Jehovah’s Witnesses return to Johnstown

Jehovah’s Witnesses fill 1st Summit Arena @ Cambria County War Memorial on Friday, June 8, 2018, for the first session of the group’s annual convention.

Thousands of Jehovah’s Witnesses from parts of Pennsylvania, Maryland, Virginia, West Virginia and Ohio gathered in downtown Johnstown Friday for the first day of a series of annual conventions hosted at 1st Summit Arena @ Cambria County War Memorial for the past six years. 

The first of the conventions began Friday morning and will conclude Sunday afternoon. Subsequent conventions are planned for June 15-17 and June 29-July 1. 

Don Baker, a local media contact with Jehovah’s Witnesses, said the theme of this year’s conventions is “Be Courageous!”

Talks and interviews, multimedia presentations, Bible-based discussions and the showing of feature film “The Story of Jonah – A Lesson in Courage and Mercy,” are all focused on preparing attendees to prepare for tests many Christians face, Baker said. 

“It’s not just a review of doctrine, it’s really about taking it home,” he said. 

Highlights of the three-day event include stories of real people – and even five animals – teaching about courage, practical lessons of ways to face present and future challenges with courage and discourse about why Jesus told a grieving father, “have no fear.” 

Sunday will begin with a Bible-based talk entitled “The Resurrection Hope Imparts Courage – How?” and will conclude with the feature film, which will illustrate why Jonah feared his assignment and ran away.

Dominique Borreggine, 20, of Murrysville, was present for her second year of attendance at the convention and planned to be baptized this weekend. 

After studying the Bible for a few years, Borreggine said she felt called to take a stand in a faith she said has answered all the questions she’s had. 

“It’s easy to get lost in the world today,” she said. 

“I think it’d be encouraging for (people my age)” to attend the conventions, she added. 

James Peters and Eric Mills, both of Altoona, were two of several volunteers present Friday morning at the arena, which they said was cleaned and prepared by more than 700 volunteers from five states last weekend.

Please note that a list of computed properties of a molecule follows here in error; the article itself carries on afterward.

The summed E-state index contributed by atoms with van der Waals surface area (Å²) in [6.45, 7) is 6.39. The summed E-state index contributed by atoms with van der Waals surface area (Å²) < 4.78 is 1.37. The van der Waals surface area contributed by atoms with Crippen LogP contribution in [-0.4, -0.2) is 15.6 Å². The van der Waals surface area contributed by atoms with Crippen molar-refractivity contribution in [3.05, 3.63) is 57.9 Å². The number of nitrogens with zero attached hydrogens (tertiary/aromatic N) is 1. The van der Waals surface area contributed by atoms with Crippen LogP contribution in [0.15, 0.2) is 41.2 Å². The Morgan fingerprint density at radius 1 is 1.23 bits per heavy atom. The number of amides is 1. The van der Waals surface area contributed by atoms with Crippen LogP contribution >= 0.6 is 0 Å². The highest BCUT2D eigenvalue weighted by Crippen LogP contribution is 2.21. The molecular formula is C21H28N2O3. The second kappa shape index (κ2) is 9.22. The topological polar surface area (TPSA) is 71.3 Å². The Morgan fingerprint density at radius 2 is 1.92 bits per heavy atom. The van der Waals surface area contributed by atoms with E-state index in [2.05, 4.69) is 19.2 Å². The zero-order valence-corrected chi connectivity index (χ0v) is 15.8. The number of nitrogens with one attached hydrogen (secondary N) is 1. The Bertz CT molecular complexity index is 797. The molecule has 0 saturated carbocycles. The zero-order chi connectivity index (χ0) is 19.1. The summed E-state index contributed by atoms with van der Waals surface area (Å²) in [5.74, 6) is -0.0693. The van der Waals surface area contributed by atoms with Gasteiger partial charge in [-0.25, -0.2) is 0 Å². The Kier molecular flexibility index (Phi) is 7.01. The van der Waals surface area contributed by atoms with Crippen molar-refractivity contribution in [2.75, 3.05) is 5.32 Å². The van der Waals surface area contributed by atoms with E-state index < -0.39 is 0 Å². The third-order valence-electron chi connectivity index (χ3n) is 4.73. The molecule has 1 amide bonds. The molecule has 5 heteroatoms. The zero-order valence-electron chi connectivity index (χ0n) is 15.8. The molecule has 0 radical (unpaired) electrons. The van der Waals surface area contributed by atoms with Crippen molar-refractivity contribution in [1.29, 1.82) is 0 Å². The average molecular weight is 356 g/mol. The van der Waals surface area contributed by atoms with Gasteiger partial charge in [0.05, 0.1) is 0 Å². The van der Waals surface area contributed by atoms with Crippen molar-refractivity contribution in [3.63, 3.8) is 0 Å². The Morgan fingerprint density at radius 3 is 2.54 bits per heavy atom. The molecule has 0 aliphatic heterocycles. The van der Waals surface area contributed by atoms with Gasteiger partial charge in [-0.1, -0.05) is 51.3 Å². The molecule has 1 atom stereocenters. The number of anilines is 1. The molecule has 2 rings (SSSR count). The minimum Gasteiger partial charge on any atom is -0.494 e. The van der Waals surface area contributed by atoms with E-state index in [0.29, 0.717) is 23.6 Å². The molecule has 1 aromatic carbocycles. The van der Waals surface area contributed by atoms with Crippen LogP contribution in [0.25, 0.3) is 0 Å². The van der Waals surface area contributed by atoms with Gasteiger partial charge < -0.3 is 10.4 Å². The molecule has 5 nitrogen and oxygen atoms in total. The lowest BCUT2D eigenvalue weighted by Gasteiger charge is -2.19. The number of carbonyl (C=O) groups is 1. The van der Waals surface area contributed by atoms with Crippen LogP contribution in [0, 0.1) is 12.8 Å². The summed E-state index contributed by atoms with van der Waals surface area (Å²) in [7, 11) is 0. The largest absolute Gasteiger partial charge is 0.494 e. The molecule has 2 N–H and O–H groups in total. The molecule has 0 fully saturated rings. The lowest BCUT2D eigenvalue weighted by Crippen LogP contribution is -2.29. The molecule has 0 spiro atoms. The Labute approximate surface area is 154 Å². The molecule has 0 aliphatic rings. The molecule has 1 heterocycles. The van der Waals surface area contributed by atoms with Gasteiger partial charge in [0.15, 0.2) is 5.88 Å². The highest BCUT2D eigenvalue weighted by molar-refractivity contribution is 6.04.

“It’s 100 percent volunteers,” that make each convention possible, Mills said. 

“There’s a lot of friendships that are formed.” 

Meeting others is one of the aspects of the convention that continue to draw David and Hannah Gordon from their home in Winchester, Virginia, to Johnstown each year for the event. 

“That’s the beauty with this,” David Gordon said of having the opportunity to meet and build friendships with others. 

The couple has been attending conventions in Johnstown since it was first hosted at the arena and say they love the small-town feel of the city. 

“(The convention) builds you up in your faith,” Hannah Gordon said. 

“It gives us hope for the future.” 

David A. Semonian, spokesman for Jehovah’s Witnesses, said the theme for this year’s conventions is a topical one people will be able to relate to. 

“When you look at the news today, you can clearly see that people of all ages are dealing with more anxieties and fears than ever before,” he wrote in a press release. 

“It takes courage to face these pressures. We welcome everyone to this year’s conventions to benefit from the practical advice that’s contained in the Bible.” 

The public is invited to attend the remaining days of this weekend’s convention and those scheduled in the coming weeks. There is no admission charge and no collection will be taken. 

For a complete program of events, visit www.jw.org/en/publications/books/convention-program-2018

​Jocelyn Brumbaugh is a reporter for the Tribune-Democrat. Follow her on Twitter @JBrumbaughTD.

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